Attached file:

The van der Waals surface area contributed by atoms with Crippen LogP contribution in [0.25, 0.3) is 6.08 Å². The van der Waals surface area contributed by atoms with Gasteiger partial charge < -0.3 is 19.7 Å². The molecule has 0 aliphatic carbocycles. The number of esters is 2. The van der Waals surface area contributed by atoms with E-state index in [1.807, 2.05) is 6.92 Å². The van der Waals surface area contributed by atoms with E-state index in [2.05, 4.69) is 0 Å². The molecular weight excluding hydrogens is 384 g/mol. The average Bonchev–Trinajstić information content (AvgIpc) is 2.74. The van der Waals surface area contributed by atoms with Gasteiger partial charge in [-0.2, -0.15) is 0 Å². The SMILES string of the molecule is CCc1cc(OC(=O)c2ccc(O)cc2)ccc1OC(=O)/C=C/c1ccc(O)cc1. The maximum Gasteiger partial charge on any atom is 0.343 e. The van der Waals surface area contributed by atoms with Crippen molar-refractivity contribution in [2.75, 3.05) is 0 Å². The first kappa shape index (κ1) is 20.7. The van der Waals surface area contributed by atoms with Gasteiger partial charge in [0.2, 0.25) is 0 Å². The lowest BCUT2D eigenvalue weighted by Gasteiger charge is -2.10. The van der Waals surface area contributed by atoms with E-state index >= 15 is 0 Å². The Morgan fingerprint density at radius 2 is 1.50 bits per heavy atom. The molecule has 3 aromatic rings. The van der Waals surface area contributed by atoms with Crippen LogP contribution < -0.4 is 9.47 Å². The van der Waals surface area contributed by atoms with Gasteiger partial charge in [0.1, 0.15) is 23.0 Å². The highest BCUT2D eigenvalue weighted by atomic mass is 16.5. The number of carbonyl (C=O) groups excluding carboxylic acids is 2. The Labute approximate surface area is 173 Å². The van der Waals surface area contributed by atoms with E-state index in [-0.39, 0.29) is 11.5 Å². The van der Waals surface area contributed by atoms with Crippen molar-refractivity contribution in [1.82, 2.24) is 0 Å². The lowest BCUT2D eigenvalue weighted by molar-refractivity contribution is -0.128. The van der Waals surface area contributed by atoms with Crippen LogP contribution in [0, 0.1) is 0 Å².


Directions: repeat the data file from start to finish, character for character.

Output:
The van der Waals surface area contributed by atoms with Crippen LogP contribution in [0.25, 0.3) is 6.08 Å². The van der Waals surface area contributed by atoms with Gasteiger partial charge < -0.3 is 19.7 Å². The molecule has 0 aliphatic carbocycles. The number of esters is 2. The van der Waals surface area contributed by atoms with E-state index in [1.807, 2.05) is 6.92 Å². The van der Waals surface area contributed by atoms with E-state index in [2.05, 4.69) is 0 Å². The molecular weight excluding hydrogens is 384 g/mol. The average Bonchev–Trinajstić information content (AvgIpc) is 2.74. The van der Waals surface area contributed by atoms with Gasteiger partial charge in [-0.2, -0.15) is 0 Å². The SMILES string of the molecule is CCc1cc(OC(=O)c2ccc(O)cc2)ccc1OC(=O)/C=C/c1ccc(O)cc1. The maximum Gasteiger partial charge on any atom is 0.343 e. The van der Waals surface area contributed by atoms with Crippen molar-refractivity contribution in [2.75, 3.05) is 0 Å². The first kappa shape index (κ1) is 20.7. The van der Waals surface area contributed by atoms with Gasteiger partial charge in [0.2, 0.25) is 0 Å². The lowest BCUT2D eigenvalue weighted by Gasteiger charge is -2.10. The van der Waals surface area contributed by atoms with E-state index >= 15 is 0 Å². The Morgan fingerprint density at radius 2 is 1.50 bits per heavy atom. The molecule has 3 aromatic rings. The van der Waals surface area contributed by atoms with Crippen LogP contribution < -0.4 is 9.47 Å². The van der Waals surface area contributed by atoms with Gasteiger partial charge in [0.1, 0.15) is 23.0 Å². The highest BCUT2D eigenvalue weighted by atomic mass is 16.5. The number of carbonyl (C=O) groups excluding carboxylic acids is 2. The Labute approximate surface area is 173 Å². The van der Waals surface area contributed by atoms with E-state index in [-0.39, 0.29) is 11.5 Å². The van der Waals surface area contributed by atoms with Crippen molar-refractivity contribution in [1.82, 2.24) is 0 Å². The lowest BCUT2D eigenvalue weighted by molar-refractivity contribution is -0.128. The van der Waals surface area contributed by atoms with Crippen LogP contribution in [0, 0.1) is 0 Å².